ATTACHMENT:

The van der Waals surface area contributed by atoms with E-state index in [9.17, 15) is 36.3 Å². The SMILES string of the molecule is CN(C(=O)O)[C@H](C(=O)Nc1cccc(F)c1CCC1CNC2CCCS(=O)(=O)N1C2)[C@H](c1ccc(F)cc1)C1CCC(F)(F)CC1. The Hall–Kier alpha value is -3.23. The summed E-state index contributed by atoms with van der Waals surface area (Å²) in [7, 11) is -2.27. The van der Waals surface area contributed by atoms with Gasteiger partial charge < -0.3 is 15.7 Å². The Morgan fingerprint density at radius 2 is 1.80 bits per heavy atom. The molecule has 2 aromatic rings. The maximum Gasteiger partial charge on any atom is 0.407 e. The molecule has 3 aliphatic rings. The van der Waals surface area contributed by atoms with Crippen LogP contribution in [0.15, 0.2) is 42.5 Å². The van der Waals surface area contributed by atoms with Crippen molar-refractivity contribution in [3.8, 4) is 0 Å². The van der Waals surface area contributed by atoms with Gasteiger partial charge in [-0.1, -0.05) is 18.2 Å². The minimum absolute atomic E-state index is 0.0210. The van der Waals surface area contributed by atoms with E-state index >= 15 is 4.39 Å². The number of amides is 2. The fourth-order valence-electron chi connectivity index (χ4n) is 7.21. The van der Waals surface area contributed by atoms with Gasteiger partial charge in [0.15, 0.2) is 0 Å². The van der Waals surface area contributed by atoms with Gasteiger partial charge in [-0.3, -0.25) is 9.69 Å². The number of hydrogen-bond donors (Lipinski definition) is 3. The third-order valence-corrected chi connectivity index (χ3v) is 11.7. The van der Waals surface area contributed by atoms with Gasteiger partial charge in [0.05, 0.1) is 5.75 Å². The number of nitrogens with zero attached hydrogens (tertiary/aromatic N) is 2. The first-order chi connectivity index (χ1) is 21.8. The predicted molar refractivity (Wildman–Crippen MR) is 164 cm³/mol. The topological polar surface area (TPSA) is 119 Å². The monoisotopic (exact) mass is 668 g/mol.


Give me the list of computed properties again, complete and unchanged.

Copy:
The van der Waals surface area contributed by atoms with E-state index in [9.17, 15) is 36.3 Å². The SMILES string of the molecule is CN(C(=O)O)[C@H](C(=O)Nc1cccc(F)c1CCC1CNC2CCCS(=O)(=O)N1C2)[C@H](c1ccc(F)cc1)C1CCC(F)(F)CC1. The Hall–Kier alpha value is -3.23. The summed E-state index contributed by atoms with van der Waals surface area (Å²) in [7, 11) is -2.27. The van der Waals surface area contributed by atoms with Gasteiger partial charge < -0.3 is 15.7 Å². The Morgan fingerprint density at radius 2 is 1.80 bits per heavy atom. The molecule has 2 aromatic rings. The maximum Gasteiger partial charge on any atom is 0.407 e. The molecule has 3 aliphatic rings. The van der Waals surface area contributed by atoms with Crippen LogP contribution in [0.15, 0.2) is 42.5 Å². The van der Waals surface area contributed by atoms with Crippen molar-refractivity contribution in [3.8, 4) is 0 Å². The van der Waals surface area contributed by atoms with Gasteiger partial charge in [-0.1, -0.05) is 18.2 Å². The minimum absolute atomic E-state index is 0.0210. The van der Waals surface area contributed by atoms with E-state index >= 15 is 4.39 Å². The number of amides is 2. The fourth-order valence-electron chi connectivity index (χ4n) is 7.21. The van der Waals surface area contributed by atoms with Gasteiger partial charge in [0.15, 0.2) is 0 Å². The van der Waals surface area contributed by atoms with Gasteiger partial charge in [-0.3, -0.25) is 9.69 Å². The number of hydrogen-bond donors (Lipinski definition) is 3. The third-order valence-corrected chi connectivity index (χ3v) is 11.7. The van der Waals surface area contributed by atoms with Gasteiger partial charge in [0.05, 0.1) is 5.75 Å². The number of nitrogens with zero attached hydrogens (tertiary/aromatic N) is 2. The first-order chi connectivity index (χ1) is 21.8. The predicted molar refractivity (Wildman–Crippen MR) is 164 cm³/mol. The topological polar surface area (TPSA) is 119 Å². The monoisotopic (exact) mass is 668 g/mol.